Disregarding U.S. attorney Patrick Fitzgerald's warning to "not cast aspersions on people for being named or being discussed" in the criminal complaint against Illinois Gov. Rod Blagojevich, several in the media have used the scandal as an opportunity to engage in suggestions of guilt-by-association against President-elect Barack Obama, by rehashing Obama's purportedly "questionable associations," or suggesting that Obama is a product of corrupt "Chicago politics."
Several media figures are promoting the notion of division among Obama supporters, asserting that "the left" is or should be disappointed with the president-elect's Cabinet selections. But the idea of significant disappointment with Obama runs counter to a USA Today/Gallup poll finding that 94 percent of Democrats "approve of the way Obama is handling his presidential transition."
In an article headlined "Obama skips church, heads to gym," Politico reported, "On the three Sundays since his election, Obama has instead used his free time to get in workouts at a Chicago gym," and also asserted, "Both President-elect George W. Bush and President-elect Bill Clinton managed to attend church in the weeks after they were elected." However, Politico ignored numerous reports that Bush attended church infrequently over the past eight years and did not belong to a Washington congregation. Politico's report was echoed by other media, including Fox News and the syndicated radio show The War Room with Quinn & Rose.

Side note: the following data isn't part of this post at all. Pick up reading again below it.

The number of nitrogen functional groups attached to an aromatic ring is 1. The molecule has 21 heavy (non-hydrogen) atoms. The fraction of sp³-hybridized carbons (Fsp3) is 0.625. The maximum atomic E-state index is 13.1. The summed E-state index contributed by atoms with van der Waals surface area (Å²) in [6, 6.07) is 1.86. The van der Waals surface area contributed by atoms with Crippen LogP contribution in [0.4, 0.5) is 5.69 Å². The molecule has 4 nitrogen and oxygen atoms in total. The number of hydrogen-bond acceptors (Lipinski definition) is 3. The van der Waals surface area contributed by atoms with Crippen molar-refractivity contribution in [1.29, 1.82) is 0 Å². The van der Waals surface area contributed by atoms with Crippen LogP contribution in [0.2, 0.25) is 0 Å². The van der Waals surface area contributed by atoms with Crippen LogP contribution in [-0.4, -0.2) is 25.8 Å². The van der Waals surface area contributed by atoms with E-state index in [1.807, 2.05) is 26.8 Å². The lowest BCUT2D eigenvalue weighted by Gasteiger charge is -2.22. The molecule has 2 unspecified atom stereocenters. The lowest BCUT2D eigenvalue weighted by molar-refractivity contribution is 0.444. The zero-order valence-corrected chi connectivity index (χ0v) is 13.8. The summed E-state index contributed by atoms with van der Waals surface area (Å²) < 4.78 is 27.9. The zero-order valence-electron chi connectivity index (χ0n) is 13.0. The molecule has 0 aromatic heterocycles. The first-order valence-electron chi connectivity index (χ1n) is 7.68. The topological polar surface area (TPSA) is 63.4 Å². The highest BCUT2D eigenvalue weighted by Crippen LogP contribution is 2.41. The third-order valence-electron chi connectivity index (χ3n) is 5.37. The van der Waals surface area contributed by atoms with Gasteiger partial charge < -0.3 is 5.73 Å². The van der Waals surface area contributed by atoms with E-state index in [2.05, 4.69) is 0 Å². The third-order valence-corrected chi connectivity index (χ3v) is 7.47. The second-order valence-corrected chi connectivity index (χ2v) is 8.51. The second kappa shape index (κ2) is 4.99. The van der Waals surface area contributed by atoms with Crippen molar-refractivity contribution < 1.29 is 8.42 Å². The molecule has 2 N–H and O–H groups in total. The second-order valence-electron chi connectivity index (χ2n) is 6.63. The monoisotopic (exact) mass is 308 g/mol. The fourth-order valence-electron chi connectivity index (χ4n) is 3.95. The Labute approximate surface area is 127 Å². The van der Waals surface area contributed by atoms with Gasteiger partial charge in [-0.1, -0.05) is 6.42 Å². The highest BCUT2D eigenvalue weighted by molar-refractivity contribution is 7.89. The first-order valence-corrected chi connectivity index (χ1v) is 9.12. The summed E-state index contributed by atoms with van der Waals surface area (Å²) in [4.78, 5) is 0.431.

The CBS Evening News, Fox News' The Live Desk, and the Politico's Jonathan Martin noted Cindy McCain's attack on Sen. Barack Obama that his "vote to not fund my son when he was serving sent a cold chill through my body." However, none of their reports pointed out that Sen. John McCain himself voted against legislation to fund the wars in Afghanistan and Iraq.
In repeating a claim by a campaign adviser to Sen. John McCain that "McCain would continue to criticize Obama for voting against a bill that included funding for troops," Politico reporters Ben Smith and Jonathan Martin didn't note that McCain himself has voted against legislation to fund the wars in Afghanistan and Iraq, as Obama pointed out during their September 26 presidential debate.